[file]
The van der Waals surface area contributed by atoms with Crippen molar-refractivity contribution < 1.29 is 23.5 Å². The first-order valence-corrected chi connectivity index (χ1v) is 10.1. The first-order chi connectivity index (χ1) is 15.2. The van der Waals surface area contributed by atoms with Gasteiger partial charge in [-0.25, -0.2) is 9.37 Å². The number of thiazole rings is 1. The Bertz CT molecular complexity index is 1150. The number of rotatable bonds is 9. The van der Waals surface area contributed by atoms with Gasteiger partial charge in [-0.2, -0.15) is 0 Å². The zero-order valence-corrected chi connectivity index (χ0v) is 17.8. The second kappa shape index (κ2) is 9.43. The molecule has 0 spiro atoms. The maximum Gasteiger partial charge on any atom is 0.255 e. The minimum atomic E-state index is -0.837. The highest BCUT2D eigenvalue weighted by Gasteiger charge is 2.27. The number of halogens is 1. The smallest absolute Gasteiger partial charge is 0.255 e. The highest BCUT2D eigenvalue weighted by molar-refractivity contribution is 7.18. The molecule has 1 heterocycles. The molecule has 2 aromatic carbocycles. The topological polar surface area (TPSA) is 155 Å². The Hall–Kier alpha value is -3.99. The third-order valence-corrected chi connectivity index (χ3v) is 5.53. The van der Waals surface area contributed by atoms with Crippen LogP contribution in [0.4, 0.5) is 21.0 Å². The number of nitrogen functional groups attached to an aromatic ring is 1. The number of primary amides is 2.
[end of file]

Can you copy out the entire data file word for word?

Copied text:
The van der Waals surface area contributed by atoms with Crippen molar-refractivity contribution < 1.29 is 23.5 Å². The first-order valence-corrected chi connectivity index (χ1v) is 10.1. The first-order chi connectivity index (χ1) is 15.2. The van der Waals surface area contributed by atoms with Gasteiger partial charge in [-0.25, -0.2) is 9.37 Å². The number of thiazole rings is 1. The Bertz CT molecular complexity index is 1150. The number of rotatable bonds is 9. The van der Waals surface area contributed by atoms with Gasteiger partial charge in [-0.2, -0.15) is 0 Å². The zero-order valence-corrected chi connectivity index (χ0v) is 17.8. The second kappa shape index (κ2) is 9.43. The molecule has 0 spiro atoms. The maximum Gasteiger partial charge on any atom is 0.255 e. The minimum atomic E-state index is -0.837. The highest BCUT2D eigenvalue weighted by Gasteiger charge is 2.27. The number of halogens is 1. The smallest absolute Gasteiger partial charge is 0.255 e. The highest BCUT2D eigenvalue weighted by molar-refractivity contribution is 7.18. The molecule has 1 heterocycles. The molecule has 2 aromatic carbocycles. The topological polar surface area (TPSA) is 155 Å². The Hall–Kier alpha value is -3.99. The third-order valence-corrected chi connectivity index (χ3v) is 5.53. The van der Waals surface area contributed by atoms with Crippen LogP contribution in [0.4, 0.5) is 21.0 Å². The number of nitrogen functional groups attached to an aromatic ring is 1. The number of primary amides is 2.